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What Type of Workplace Interventions Can Be Used for Those with Mental Disorders?

What Type of Workplace Interventions Can Be Used for Those with Mental Disorders?

According to Mental Health in America (MHA), 1 in 5 adults in the United States have a mental health condition – that means that whether it’s you or a colleague, you’re likely working amongst several people in your company who are trying to manage a mental disorder. While this may seem intimidating, the reality is that depression, anxiety, and other conditions are so common just rarely discussed in the workplace – making interventions a wonderful place to begin. MHA reports that 56% of American adults do not seek treatment for their disorder, likely due to the following reasons: 1) fear of stigma, 2) fear of losing respect/promotion opportunities in the workplace, 3) the belief that mental illness isn’t real.

Since mental illness has been proven to directly impact employee absenteeism rates and workplace performance, it’s important that businesses and organizations come together to educate employees on the signs and symptoms, as well as resources to improve one’s mental condition. A 2016 study published in the journal Psychological Medicine sought to explore the effectiveness of workplace mental health interventions; approximately 481 studies were analyzed, and the following interventions were found:

  • Cognitive behavioral therapy-based (CBT) stress management
  • Enhancing employee control
  • Exposure therapy
  • Promotion of physical activity
  • Problem-focused return-to-work programs
  • Secondary prevention interventions such as counselling

Researchers analyzed these studies to see which were deemed most effective. Overall, it seems that a number of these interventions had a direct positive effect on employees. Thus, the right intervention can provide employees with an opportunity to learn more about mental illness and ways to go about treating it. Of course, interventions held at work should highlight work-related factors associated with mental illness, such as: absenteeism, work engagement, productivity, and more.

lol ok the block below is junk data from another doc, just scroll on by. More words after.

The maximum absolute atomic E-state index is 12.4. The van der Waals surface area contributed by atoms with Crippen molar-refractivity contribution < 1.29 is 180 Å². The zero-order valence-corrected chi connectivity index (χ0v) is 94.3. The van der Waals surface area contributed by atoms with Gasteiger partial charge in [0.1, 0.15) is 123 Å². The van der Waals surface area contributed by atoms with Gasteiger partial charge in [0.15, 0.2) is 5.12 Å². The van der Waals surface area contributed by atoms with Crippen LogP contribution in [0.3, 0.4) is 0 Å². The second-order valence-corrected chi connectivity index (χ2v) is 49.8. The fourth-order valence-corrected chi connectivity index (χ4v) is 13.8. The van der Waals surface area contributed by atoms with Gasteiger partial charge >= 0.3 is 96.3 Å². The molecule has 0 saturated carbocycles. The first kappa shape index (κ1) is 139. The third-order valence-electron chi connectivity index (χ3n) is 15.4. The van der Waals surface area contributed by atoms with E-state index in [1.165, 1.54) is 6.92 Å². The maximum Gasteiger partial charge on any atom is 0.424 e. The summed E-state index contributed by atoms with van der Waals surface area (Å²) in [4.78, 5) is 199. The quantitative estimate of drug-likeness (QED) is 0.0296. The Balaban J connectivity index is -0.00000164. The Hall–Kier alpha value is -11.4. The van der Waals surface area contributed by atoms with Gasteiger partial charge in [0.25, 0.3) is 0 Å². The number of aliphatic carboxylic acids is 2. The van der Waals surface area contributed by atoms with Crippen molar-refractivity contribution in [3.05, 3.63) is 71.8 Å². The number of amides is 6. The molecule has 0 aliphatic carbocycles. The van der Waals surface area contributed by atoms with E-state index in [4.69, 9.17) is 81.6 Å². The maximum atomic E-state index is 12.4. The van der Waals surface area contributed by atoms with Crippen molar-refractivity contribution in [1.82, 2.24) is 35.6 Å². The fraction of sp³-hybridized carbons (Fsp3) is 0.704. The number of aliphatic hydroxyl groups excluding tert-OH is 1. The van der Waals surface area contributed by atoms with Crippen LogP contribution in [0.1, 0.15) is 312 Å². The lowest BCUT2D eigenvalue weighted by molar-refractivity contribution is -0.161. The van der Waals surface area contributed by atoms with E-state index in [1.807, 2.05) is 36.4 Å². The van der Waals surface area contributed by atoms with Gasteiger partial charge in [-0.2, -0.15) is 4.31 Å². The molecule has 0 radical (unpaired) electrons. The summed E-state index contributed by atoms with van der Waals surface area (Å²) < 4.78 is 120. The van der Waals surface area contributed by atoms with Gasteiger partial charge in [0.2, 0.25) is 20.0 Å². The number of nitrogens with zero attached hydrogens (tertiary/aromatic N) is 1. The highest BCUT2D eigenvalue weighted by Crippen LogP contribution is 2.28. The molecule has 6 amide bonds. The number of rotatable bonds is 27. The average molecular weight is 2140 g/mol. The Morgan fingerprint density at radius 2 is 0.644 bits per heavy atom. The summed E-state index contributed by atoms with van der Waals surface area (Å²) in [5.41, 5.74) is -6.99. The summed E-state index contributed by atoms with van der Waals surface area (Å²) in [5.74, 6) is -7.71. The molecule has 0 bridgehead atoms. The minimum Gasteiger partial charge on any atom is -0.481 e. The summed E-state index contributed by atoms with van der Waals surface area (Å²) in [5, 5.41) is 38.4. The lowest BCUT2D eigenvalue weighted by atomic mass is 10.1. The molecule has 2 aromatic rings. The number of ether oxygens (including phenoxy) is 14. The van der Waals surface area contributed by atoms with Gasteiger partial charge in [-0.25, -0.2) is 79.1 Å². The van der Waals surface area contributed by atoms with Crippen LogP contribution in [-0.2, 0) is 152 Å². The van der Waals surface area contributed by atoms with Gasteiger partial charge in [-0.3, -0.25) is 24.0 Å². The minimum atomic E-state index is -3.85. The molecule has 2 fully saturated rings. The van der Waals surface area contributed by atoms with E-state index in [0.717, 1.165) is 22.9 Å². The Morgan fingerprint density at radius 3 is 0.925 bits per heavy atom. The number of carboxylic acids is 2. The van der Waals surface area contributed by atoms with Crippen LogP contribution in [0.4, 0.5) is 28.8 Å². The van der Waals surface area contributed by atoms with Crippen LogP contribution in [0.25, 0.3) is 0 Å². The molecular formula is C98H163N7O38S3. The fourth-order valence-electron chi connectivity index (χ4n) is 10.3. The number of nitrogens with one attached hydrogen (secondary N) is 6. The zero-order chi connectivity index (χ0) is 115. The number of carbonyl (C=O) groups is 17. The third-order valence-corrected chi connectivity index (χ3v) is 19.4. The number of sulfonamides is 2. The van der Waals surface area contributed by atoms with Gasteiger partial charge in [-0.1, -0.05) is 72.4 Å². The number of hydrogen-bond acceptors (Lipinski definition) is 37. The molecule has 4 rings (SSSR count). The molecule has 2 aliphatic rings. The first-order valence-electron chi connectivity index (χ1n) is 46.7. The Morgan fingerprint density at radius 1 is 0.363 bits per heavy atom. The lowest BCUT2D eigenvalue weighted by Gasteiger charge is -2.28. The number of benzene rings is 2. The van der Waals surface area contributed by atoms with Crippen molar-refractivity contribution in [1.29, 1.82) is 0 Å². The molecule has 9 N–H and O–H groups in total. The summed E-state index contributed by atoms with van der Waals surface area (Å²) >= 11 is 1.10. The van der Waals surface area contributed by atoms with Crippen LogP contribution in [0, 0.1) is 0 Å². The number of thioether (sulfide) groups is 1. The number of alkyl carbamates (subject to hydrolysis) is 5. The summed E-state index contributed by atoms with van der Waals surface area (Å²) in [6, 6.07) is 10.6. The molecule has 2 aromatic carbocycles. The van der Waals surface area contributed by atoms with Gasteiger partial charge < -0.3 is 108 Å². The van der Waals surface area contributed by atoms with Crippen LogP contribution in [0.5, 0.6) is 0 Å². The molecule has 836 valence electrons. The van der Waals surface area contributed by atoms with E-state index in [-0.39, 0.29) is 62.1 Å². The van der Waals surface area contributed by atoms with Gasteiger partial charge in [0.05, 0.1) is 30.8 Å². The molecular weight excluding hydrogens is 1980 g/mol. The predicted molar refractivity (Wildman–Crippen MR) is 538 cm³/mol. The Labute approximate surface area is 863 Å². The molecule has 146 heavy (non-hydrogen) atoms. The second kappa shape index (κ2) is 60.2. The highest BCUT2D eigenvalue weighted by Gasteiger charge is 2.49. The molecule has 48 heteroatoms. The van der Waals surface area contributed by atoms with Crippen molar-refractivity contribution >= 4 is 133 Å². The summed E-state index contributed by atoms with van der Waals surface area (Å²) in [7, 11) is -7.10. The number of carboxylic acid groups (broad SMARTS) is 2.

For many businesses, employees could benefit from hearing someone from the Human Resources Department explain the support they have when it comes to mental illness, and the options they have should an issue arise with their mental health. As the World Health Organization (WHO) emphasizes, mental illnesses such as depression and anxiety have a significant economic impact, costing the global economy approximately $1 trillion per year in lost productivity in workplaces. A number of risk to mental health include:

  • Inadequate health and safety policies
  • Poor communication and management practices
  • Low-control or participation in the decision-making processes of one’s work
  • Low levels of support from employees
  • Inflexible working hours
  • Unclear tasks or organizational objectives

If you haven’t already, speak with a professional from a reputable treatment center today to learn more about programs to best suit your needs. Recovery is possible.

The Center for Professional Recovery offers individualized treatment programs for professionals in a range of industries. Call us today for information on our specialized treatment: 855-422-4129

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